A horror story: you suddenly develop an allergy to the pet you’ve had for years
It’s like being allergic to one of your kids. We could laugh when thinking of the few beleaguered parents who would enjoy just that ailment for a brief period of time, however, let’s talk about the real thing. Most of us would agree that we love our pets so dearly that we consider them part of the family and would never think of letting them go.
Unfortunately, all too often, a beloved pet is discovered to be the cause of allergies so severe that a choice between the pet and one’s health has to be made.
So what happens and why?
The most common animals that reside in our homes, sleep on our sofas and snuggle down in our beds are dogs and cats. The allergic reaction comes from pet dander (dead skin that is exfoliated), saliva and urine. Most people think hair is the primary issue when in fact it is not actually the allergen but does carry the dander in it causing the same reaction. As pet dander can be transported on clothing by anyone who comes into contact or close proximity to a cat or dog, it can exist in homes where a cat or dog is not even present.
According to the American Academy of Allergy, Asthma & Immunology allergies to cats or dogs occur in about 15% of the population. Symptoms consist of swollen, itchy and watering eyes, sneezing, rashes, and other skins irritations. More serious reactions such as severe headaches, shortness of breath and serious asthma attacks have also been documented.
But I have never been allergic before
We aren’t born with allergies but develop them through exposure; therefore, people can develop allergies later in life when they have never had them previously. It is an interesting side note that a child under two years who is exposed to pet dander rarely develops an allergy later in life. Although some dog breeds are less risky for allergies (Bichon Frise, Poodle, or Maltese) most cats seem much more likely to cause a problem. Some people swear that a Persian cat is much less of a risk in a home with allergy ridden adults.
The American Kennel Club is a great resource in your dog breed selection. They continuously update their material to inform potential pet owners of the most capable breeds or as close to hypo-allergenic as is feasible. It is often discussed that perhaps the smaller breeds have less dander because they are bathed and brushed regularly. As most do not shed, the occurrence of dander on furniture and in the air would be limited. But all in all there is really no such thing as true hypo-allergenic in the animal kingdom.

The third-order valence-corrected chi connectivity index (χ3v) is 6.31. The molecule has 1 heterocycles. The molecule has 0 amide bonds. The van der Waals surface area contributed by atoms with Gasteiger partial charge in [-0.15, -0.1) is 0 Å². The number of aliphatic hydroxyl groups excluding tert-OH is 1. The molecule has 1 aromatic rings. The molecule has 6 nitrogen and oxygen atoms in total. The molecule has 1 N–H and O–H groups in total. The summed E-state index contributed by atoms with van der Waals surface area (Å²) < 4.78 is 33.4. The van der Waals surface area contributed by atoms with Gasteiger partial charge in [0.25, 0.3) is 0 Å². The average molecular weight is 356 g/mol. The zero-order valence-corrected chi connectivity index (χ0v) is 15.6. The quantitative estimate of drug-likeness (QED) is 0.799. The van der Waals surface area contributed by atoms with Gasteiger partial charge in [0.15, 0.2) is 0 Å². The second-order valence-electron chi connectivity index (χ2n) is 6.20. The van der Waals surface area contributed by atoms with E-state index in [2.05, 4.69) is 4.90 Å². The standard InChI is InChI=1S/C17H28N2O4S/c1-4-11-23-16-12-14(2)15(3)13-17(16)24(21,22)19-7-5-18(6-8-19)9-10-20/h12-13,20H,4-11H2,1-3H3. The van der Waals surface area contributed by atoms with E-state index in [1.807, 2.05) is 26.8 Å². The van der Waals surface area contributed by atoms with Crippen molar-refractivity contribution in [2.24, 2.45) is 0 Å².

Keep your beloved pet and live with your allergy
There are ways to limit the pet dander in your home, and therefore, limit your allergic reaction. Even though some of items listed may be considered a drastic measure for pet owners, they are solutions that will allow a beloved child with fur to remain in its home.
- Do not allow the pet to sleep in your bedroom or bed.
- Keep the animal in one section of the home
- Always wash your hands after petting or playing with the animal
- Do not allow the pet on the furniture. Make him his own special bed.
- Bathe and brush your pet regularly.
- Keep the pet out of family car. When trips to the vet or groomer are required, put your pet in a kennel or cover your car seats.
- Install a high-efficiency air cleaner with a HEPA filter designed to capture at least 99.97 percent of particles as small as 0.3 microns in diameter. These are available in various prices and styles and even HEPA Vacuum Cleaners are available.
- Clean and vacuum your floors and furniture on a regular basis.
- Change furnace filters often and purchase ones that are electrostatic, thus preventing dust, dander and fur from circulating through the house.
- Consider removing carpet as animal allergens stick to the surface while hardwood or vinyl floors are much easier to keep dander free.
Most importantly, don’t give up your beloved pet without a fight. After all, if the chips were down, they’d stick by you to the very end.
Watch for next week’s article on how to handle your pet’s end of life. What is expected and requested of the responsible pet owner.
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